I don’t have time to linger over Jasper’s passing, however, because I have to get to a show. An acquaintance of mine has embarked on a comedy career and asked me to attend her opening performance. I walk through a door (conveniently located right off the kitchen) to enter an auditorium full of people. The lights have been dimmed, and I work my way through the dark to find a seat. It turns out we’re not there for stand-up comedy. Instead, we watch a sitcom’s pilot episode, and the budding comic I’m there to see plays one of the characters. Sadly, as the show runs, the laugh track provides the only laughter in the room. I wonder what I’m going to tell the woman afterwards, though I imagine the crowd’s silence is feedback enough.
Then I’m in another house that I know is mine, though it’s nothing like anywhere I’ve ever lived. There are no signs of Jasper – no food bowl, leash, etc. I walk around the house, trying to piece together what might have happened to him, when my alarm goes off again.
In the real world, ten minutes have passed. I wake with a deep feeling of melancholy, but it dissolves as I hear Jasper’s claws tick across the floor in the other room. My sweet dog is alive, I have no housesitting responsibilities, and I don’t have to tell whoever that woman was that her show was awful.
To me, spring is a huge relief. As I emerge from the oppressive darkness, freezing temperatures, and skeletal landscapes of the winter doldrums, I am reminded once again that happiness is possible.
Months ago, I attended a daylong conference on authentic happiness. About halfway through, the presenter asked the audience if we believed optimists or pessimists possess a more realistic world view. Most of us voted for the pessimists, and we were right. (I’ve certainly remarked on occasion that I’m not a pessimist; I’m a realist. Turns out my cynical assessment was correct.)
But she then told us this: while pessimists’ predictions tend to be more accurate, optimists rate themselves as happier people, have far fewer health problems, and live longer than pessimists. The logical conclusion, she said, is simple. Choose optimism. Being right is overrated.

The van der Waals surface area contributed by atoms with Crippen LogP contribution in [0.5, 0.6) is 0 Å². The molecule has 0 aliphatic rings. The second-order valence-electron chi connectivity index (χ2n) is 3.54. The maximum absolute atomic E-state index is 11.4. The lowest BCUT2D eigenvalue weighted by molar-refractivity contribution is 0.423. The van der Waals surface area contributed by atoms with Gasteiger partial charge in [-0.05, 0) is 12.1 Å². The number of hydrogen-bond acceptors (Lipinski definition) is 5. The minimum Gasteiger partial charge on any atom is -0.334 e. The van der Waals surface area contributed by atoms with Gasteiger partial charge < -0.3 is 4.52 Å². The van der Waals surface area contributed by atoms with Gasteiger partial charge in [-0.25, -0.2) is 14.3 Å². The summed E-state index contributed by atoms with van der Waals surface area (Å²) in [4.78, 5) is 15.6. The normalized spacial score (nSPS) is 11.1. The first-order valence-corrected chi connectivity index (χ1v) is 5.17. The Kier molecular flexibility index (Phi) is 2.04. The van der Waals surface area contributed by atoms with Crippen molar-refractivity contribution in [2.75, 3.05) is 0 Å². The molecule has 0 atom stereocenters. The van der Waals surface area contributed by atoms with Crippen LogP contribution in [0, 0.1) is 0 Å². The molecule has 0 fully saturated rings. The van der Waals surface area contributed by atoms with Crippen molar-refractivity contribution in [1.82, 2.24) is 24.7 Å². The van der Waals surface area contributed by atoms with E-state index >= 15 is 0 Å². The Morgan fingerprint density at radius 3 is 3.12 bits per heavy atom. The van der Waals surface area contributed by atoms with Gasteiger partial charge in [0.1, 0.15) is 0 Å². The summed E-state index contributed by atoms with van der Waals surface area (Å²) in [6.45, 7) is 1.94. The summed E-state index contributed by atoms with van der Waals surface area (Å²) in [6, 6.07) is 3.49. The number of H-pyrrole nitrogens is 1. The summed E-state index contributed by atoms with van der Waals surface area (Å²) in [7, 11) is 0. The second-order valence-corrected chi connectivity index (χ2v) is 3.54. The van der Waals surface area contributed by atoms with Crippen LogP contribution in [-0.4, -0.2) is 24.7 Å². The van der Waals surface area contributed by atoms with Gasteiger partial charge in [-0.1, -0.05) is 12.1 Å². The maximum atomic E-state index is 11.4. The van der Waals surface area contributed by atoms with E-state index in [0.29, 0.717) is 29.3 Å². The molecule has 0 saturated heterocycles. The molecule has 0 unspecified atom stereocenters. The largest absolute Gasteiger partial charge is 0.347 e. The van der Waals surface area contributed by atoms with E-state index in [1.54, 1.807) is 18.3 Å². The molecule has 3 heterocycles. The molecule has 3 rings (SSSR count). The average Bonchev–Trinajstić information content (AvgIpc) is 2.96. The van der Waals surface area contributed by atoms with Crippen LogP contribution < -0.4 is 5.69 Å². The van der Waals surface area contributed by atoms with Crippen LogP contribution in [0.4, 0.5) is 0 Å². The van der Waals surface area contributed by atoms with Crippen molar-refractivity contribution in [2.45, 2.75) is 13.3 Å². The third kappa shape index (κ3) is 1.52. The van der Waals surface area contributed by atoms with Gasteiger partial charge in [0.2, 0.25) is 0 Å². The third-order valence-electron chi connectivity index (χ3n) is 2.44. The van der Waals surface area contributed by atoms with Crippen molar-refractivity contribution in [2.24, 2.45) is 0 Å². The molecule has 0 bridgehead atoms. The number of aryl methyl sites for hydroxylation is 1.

On the day I attended this presentation, winter reigned. When I walked to my car at 5 p.m., night had already fallen, and sleet prickled my face. As I rubbed mittened hands together, trying to raise some warmth in my frozen fingers, I thought of the presenter’s advice about optimism and could only muster a sardonic laugh.
But today, the air is full of bird calls and the scent of blossoms. Redbuds, dogwoods, and tulips are in full bloom, and my vision is awash in pinks, purples, and lush, new greens. As I learned during four pitiful years in Oregon, my emotional state is a slave to the weather. That’s just the way it is, and I accept it about myself (another key to happiness, as it turns out). So today, I choose optimism. I choose to believe that events are unfolding as they should. I choose to believe there is a glow of hope on the horizon. I choose to believe humans are capable of powerful goodness.
Screw pessimism. Reality be damned. I choose happiness.
Self-published authorship is a hard row to hoe. Even if you wrap yourself in glittery lights, wave your arms, and yell, “Look at me! Over here!” 99.99% of the world will reply, “Why? I’ve never even heard of you. Leave me alone, loser. I’m watching The Real Housewives.” But you must soldier on and keep hope alive, believing that one day, someone not connected by blood or friendship will give a crap about your work.
Several months back, I posted Aret’s book trailer on my Facebook page. A few minutes later, I got a notice from Facebook offering a $10 voucher for a sponsored post. I figured, what the hell? I’d never found their ads effective, but for ten free dollars? Sure. So I turned the trailer post into an ad, chose an audience of fantasy-focused book lovers, and cast it into the interwebs.
I check Facebook once a day (a sanity-preservation deal I made with myself a couple years ago), so it wasn’t until the next morning that I logged in and discovered that, unsurprisingly, the trailer had gotten minimal attention. It had, however, received a comment from someone I didn’t know! Hurrah, such a boon for the self-published writer! I experienced about 2 seconds of happiness before clicking over to the comment to find this: